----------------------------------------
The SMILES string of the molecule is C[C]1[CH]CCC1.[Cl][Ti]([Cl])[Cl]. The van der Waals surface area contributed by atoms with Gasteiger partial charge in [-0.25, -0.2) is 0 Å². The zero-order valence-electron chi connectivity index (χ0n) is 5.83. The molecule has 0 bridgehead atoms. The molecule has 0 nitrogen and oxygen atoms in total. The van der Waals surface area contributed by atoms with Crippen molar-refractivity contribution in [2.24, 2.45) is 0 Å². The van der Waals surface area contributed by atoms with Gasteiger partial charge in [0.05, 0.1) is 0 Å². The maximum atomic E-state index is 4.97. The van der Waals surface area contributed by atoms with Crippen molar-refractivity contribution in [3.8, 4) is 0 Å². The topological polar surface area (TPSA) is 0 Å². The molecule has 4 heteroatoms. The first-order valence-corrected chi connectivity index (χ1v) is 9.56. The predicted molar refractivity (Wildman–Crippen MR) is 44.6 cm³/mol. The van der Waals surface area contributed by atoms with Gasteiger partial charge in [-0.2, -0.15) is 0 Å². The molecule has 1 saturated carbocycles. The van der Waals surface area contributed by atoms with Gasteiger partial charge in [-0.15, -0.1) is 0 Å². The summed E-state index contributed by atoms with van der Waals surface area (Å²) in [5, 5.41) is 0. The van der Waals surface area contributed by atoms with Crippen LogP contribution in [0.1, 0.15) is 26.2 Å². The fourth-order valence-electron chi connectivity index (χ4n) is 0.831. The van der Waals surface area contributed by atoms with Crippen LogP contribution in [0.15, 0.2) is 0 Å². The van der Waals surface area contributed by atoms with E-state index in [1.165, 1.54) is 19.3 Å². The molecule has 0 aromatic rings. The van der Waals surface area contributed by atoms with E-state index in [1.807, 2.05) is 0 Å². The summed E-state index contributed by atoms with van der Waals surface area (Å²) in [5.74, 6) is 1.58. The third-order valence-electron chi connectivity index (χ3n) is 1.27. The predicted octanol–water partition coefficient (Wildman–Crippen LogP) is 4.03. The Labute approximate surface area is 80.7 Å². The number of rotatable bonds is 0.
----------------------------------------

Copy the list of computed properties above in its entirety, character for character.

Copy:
The SMILES string of the molecule is C[C]1[CH]CCC1.[Cl][Ti]([Cl])[Cl]. The van der Waals surface area contributed by atoms with Gasteiger partial charge in [-0.25, -0.2) is 0 Å². The zero-order valence-electron chi connectivity index (χ0n) is 5.83. The molecule has 0 bridgehead atoms. The molecule has 0 nitrogen and oxygen atoms in total. The van der Waals surface area contributed by atoms with Crippen molar-refractivity contribution in [2.24, 2.45) is 0 Å². The van der Waals surface area contributed by atoms with Gasteiger partial charge in [0.05, 0.1) is 0 Å². The maximum atomic E-state index is 4.97. The van der Waals surface area contributed by atoms with Crippen molar-refractivity contribution in [3.8, 4) is 0 Å². The topological polar surface area (TPSA) is 0 Å². The molecule has 4 heteroatoms. The first-order valence-corrected chi connectivity index (χ1v) is 9.56. The predicted molar refractivity (Wildman–Crippen MR) is 44.6 cm³/mol. The van der Waals surface area contributed by atoms with Gasteiger partial charge in [-0.2, -0.15) is 0 Å². The molecule has 1 saturated carbocycles. The van der Waals surface area contributed by atoms with Gasteiger partial charge in [-0.15, -0.1) is 0 Å². The summed E-state index contributed by atoms with van der Waals surface area (Å²) in [5, 5.41) is 0. The van der Waals surface area contributed by atoms with Crippen LogP contribution in [0.1, 0.15) is 26.2 Å². The fourth-order valence-electron chi connectivity index (χ4n) is 0.831. The van der Waals surface area contributed by atoms with Crippen LogP contribution in [0.15, 0.2) is 0 Å². The van der Waals surface area contributed by atoms with E-state index in [1.165, 1.54) is 19.3 Å². The molecule has 0 aromatic rings. The van der Waals surface area contributed by atoms with E-state index in [1.807, 2.05) is 0 Å². The summed E-state index contributed by atoms with van der Waals surface area (Å²) in [5.74, 6) is 1.58. The third-order valence-electron chi connectivity index (χ3n) is 1.27. The predicted octanol–water partition coefficient (Wildman–Crippen LogP) is 4.03. The Labute approximate surface area is 80.7 Å². The number of rotatable bonds is 0.